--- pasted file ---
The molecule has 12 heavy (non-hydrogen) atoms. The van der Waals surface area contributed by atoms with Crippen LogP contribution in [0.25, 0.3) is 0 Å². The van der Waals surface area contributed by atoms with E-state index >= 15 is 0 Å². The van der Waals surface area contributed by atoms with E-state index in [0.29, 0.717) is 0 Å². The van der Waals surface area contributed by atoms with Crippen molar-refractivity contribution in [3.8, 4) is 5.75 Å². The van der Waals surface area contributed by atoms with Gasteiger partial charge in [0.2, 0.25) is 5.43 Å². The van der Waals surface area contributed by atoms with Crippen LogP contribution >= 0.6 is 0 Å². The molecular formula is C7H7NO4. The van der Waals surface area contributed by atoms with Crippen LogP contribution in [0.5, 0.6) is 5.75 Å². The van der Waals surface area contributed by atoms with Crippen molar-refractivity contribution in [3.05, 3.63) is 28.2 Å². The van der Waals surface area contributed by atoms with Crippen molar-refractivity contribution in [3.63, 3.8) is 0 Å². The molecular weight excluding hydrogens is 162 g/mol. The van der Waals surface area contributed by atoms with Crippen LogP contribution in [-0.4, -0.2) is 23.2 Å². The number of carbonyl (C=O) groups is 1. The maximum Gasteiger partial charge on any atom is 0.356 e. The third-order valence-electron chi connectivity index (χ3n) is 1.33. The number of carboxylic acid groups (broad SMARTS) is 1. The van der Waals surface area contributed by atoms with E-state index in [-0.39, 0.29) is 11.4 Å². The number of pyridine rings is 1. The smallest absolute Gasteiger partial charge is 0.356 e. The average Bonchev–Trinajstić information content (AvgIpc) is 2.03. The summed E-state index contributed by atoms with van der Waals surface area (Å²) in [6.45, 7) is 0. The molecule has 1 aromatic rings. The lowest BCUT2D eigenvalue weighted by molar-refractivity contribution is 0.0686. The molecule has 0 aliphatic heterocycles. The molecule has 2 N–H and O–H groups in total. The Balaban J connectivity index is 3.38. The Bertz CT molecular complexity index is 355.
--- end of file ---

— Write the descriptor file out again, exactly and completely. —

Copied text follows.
The molecule has 12 heavy (non-hydrogen) atoms. The van der Waals surface area contributed by atoms with Crippen LogP contribution in [0.25, 0.3) is 0 Å². The van der Waals surface area contributed by atoms with E-state index >= 15 is 0 Å². The van der Waals surface area contributed by atoms with E-state index in [0.29, 0.717) is 0 Å². The van der Waals surface area contributed by atoms with Crippen molar-refractivity contribution in [3.8, 4) is 5.75 Å². The van der Waals surface area contributed by atoms with Gasteiger partial charge in [0.2, 0.25) is 5.43 Å². The van der Waals surface area contributed by atoms with Crippen LogP contribution >= 0.6 is 0 Å². The molecular formula is C7H7NO4. The van der Waals surface area contributed by atoms with Crippen LogP contribution in [0.5, 0.6) is 5.75 Å². The van der Waals surface area contributed by atoms with Crippen molar-refractivity contribution in [3.05, 3.63) is 28.2 Å². The van der Waals surface area contributed by atoms with Crippen molar-refractivity contribution in [3.63, 3.8) is 0 Å². The molecular weight excluding hydrogens is 162 g/mol. The van der Waals surface area contributed by atoms with Crippen LogP contribution in [-0.4, -0.2) is 23.2 Å². The number of carbonyl (C=O) groups is 1. The maximum Gasteiger partial charge on any atom is 0.356 e. The third-order valence-electron chi connectivity index (χ3n) is 1.33. The number of carboxylic acid groups (broad SMARTS) is 1. The van der Waals surface area contributed by atoms with E-state index in [-0.39, 0.29) is 11.4 Å². The number of pyridine rings is 1. The smallest absolute Gasteiger partial charge is 0.356 e. The average Bonchev–Trinajstić information content (AvgIpc) is 2.03. The summed E-state index contributed by atoms with van der Waals surface area (Å²) in [6.45, 7) is 0. The molecule has 1 aromatic rings. The lowest BCUT2D eigenvalue weighted by molar-refractivity contribution is 0.0686. The molecule has 0 aliphatic heterocycles. The molecule has 2 N–H and O–H groups in total. The Balaban J connectivity index is 3.38. The Bertz CT molecular complexity index is 355.